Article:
The path to this new law was not easy — and reveals Taiwanese society’s mixed attitude toward LGBT rights. Here’s what you need to know to understand how these marriages were won and what it means for LGBT rights in Asia.
The path was bumpy
Members of Taiwan’s parliament began introducing these bills in 2003 — but strong opposition from other legislators and much of civil society meant those went nowhere. But in 2013, LGBT advocates sued for equal marriage rights, advised in part by Evan Wolfson, who led much of the marriage-equality fight in the United States.
And so, two years ago, Taiwan’s Constitutional Court ruled that the ban on same-sex marriage violated rights for equality and freedom of marriage under its constitution. The court instructed the legislature to amend the existing marriage law within two years.
In response, an anti-gay marriage group backed a 2018 referendum in which voters approved a measure defining marriage as specifically between a man and a woman, and banning revision of the existing marriage code. But the Taiwanese parliament rejected the referendum’s result as unconstitutional, and passed a special law allowing same-sex “exclusive permanent unions” that can be registered as marriages — without amending the civil code’s marriage law.
Judicial action vs. public opinion
Taiwan’s back-and-forth between legislature, court and voters is far from unusual on LGBT rights around the world. In some countries, marriage reform comes with or because of huge generational shifts in public opinion. That’s what happened in Ireland, where in a 2015 referendum, 62 percent of voters voted in favor of legal same-sex marriage. Similarly, in Australia’s nonbinding 2017 referendum, 61.6 percent of voters supported same-sex marriage; within two months, parliament passed a same-sex marriage law.
Elsewhere, courts have implemented same-sex marriage, often despite legislatures and public opinion. That’s what happened in Bermuda, a British overseas territory with local autonomy. Voters rejected both same-sex marriage and an alternative form of recognition, civil unions, in a 2016 referendum. In 2017 the Supreme Court ruled that under the Human Rights Act’s guarantee of nondiscrimination, same-sex marriage must be legal — but within seven months, after about half a dozen couples had wed, the government rolled back that law, replacing marriages with domestic partnerships instead. After another lawsuit, the Bermuda Supreme Court ruled the new law unconstitutional in 2018. Same-sex marriages are again being performed — but the government is appealing.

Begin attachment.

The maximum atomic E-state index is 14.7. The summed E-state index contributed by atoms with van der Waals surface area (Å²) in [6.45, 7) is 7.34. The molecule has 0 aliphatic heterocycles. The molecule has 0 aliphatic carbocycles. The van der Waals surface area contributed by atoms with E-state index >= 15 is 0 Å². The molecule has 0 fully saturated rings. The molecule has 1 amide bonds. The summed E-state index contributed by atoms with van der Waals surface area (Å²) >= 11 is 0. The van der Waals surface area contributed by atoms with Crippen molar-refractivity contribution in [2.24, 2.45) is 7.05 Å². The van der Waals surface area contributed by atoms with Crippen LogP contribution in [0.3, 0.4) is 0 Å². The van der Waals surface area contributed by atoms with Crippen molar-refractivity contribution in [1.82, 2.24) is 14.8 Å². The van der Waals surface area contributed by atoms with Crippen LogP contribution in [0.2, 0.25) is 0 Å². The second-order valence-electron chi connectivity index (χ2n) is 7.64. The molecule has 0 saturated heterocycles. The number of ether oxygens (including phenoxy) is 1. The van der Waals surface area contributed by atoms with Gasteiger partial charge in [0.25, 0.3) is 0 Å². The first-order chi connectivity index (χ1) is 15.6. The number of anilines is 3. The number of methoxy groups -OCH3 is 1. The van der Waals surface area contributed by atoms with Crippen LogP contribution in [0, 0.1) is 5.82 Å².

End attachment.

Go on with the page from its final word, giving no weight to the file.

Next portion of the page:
Given how rapidly opinion has shifted in favor of LGBT rights in general and same-sex marriage in particular in most developed countries, Bermuda’s courts are likely to prevail. Generally, the more LGBT people and gay rights causes are publicly discussed, the more accepted they are socially — and the more successful at winning equal rights.
Will there be ripple effects in Asia?
As a result, Taiwan’s new law is likely to influence communities beyond the island — perhaps by motivating activists in other countries in the region to push for similar legislation. Researchers find that pro-LGBT legislation and case law has strong spillover effects in neighboring jurisdictions, helping to motivate activists and influence public opinion and policymakers.
We can already see that in Asia. Hong Kong’s LGBT community is calling on its government to follow Taiwan. Legislators don’t appear likely to take up the issue, but judges might. In September 2018, after Hong Kong’s Court of Final Appeal ruled that other countries’ same-sex partnerships must be legally recognized, the Hong Kong government began granting dependent visas to same-sex spouses. Advocates might argue for same-sex marriage rights by appealing to Hong Kong’s Basic Law and Bill of Rights, which guarantees the right to equality. Elsewhere, constitutional provisions of equality and privacy, which many countries guarantee, can be used to argue for legal changes.
Yet gay sex remains illegal in many Asian countries
And yet LGBT rights remain severely limited in Asia, where many countries still criminalize same-sex sexual intimacy. As we show in our book, the British Empire often imposed those laws on its colonies. For example, Bangladesh, Brunei, Malaysia, Myanmar, Pakistan and Singapore all have such laws under the same section number, 377, imposed as part of a colonial-era penal code.
Brunei, a British colony until 1984, recently introduced even stricter laws, based on sharia, making gay sex punishable by stoning to death. The international backlash was considerable; celebrities like George Clooney and Elton John called for a boycott of the sultan of Brunei’s hotels. The sultan was apparently disturbed enough by the reaction that he publicly stated the death penalty would not be enforced.
Courts might undo some of this criminalization. At least, that’s what happened in India. After a long legal battle including several rulings with contradictory effects, India’s Supreme Court ruled Section 377 unconstitutional last September. While Singapore has repealed some of its criminal laws on homosexuality, its government has tried to appease conservative social groups by retaining Section 377A, which criminalizes “gross indecency”, while stating that the government will not enforce it. Activists are now challenging that stance in court.
While Taiwan has taken a significant step, it may be a long time before the rest of Asia catches up.
Enze Han is an associate professor at the department of politics and public administration, the University of Hong Kong.
Joseph O’Mahoney is a lecturer in politics and international relations at the University of Reading in the United Kingdom.
Together they are the authors of “British Colonialism and the Criminalization of Homosexuality: Queens, Crime and Empire” (Routledge, 2018).——